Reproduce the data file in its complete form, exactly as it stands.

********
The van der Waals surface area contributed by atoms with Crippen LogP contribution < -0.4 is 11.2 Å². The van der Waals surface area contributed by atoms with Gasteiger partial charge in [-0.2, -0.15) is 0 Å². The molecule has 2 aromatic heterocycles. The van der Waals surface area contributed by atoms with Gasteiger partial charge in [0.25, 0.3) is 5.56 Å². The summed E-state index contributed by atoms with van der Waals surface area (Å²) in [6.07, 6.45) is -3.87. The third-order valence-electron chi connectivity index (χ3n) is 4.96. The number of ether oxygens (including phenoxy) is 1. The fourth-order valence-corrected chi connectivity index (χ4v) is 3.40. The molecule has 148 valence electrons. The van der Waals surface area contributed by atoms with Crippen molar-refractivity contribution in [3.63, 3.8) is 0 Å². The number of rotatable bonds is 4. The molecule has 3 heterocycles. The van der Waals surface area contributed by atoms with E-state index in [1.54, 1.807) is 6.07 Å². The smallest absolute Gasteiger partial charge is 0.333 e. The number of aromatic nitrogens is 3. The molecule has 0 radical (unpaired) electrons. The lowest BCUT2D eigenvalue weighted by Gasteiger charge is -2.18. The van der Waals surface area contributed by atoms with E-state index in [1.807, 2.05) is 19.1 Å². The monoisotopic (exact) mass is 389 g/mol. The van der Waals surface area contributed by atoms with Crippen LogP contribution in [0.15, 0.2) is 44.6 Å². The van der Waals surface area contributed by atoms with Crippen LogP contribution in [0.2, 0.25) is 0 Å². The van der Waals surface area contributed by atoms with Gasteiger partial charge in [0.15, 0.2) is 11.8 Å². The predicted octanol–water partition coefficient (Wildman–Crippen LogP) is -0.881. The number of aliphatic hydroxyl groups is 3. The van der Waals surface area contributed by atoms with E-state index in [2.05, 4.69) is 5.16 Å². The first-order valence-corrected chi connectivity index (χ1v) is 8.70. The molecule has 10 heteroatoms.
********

The van der Waals surface area contributed by atoms with Crippen LogP contribution < -0.4 is 11.2 Å². The van der Waals surface area contributed by atoms with Gasteiger partial charge in [-0.2, -0.15) is 0 Å². The molecule has 2 aromatic heterocycles. The van der Waals surface area contributed by atoms with Gasteiger partial charge in [0.25, 0.3) is 5.56 Å². The summed E-state index contributed by atoms with van der Waals surface area (Å²) in [6.07, 6.45) is -3.87. The third-order valence-electron chi connectivity index (χ3n) is 4.96. The number of ether oxygens (including phenoxy) is 1. The fourth-order valence-corrected chi connectivity index (χ4v) is 3.40. The molecule has 148 valence electrons. The van der Waals surface area contributed by atoms with Crippen molar-refractivity contribution in [3.63, 3.8) is 0 Å². The number of rotatable bonds is 4. The molecule has 3 heterocycles. The van der Waals surface area contributed by atoms with E-state index in [1.54, 1.807) is 6.07 Å². The smallest absolute Gasteiger partial charge is 0.333 e. The number of aromatic nitrogens is 3. The molecule has 0 radical (unpaired) electrons. The lowest BCUT2D eigenvalue weighted by Gasteiger charge is -2.18. The van der Waals surface area contributed by atoms with E-state index in [1.807, 2.05) is 19.1 Å². The monoisotopic (exact) mass is 389 g/mol. The van der Waals surface area contributed by atoms with Crippen LogP contribution in [0.15, 0.2) is 44.6 Å². The van der Waals surface area contributed by atoms with Crippen LogP contribution in [0.2, 0.25) is 0 Å². The van der Waals surface area contributed by atoms with Gasteiger partial charge in [0.15, 0.2) is 11.8 Å². The predicted octanol–water partition coefficient (Wildman–Crippen LogP) is -0.881. The number of aliphatic hydroxyl groups is 3. The van der Waals surface area contributed by atoms with E-state index in [2.05, 4.69) is 5.16 Å². The first-order valence-corrected chi connectivity index (χ1v) is 8.70. The molecule has 10 heteroatoms.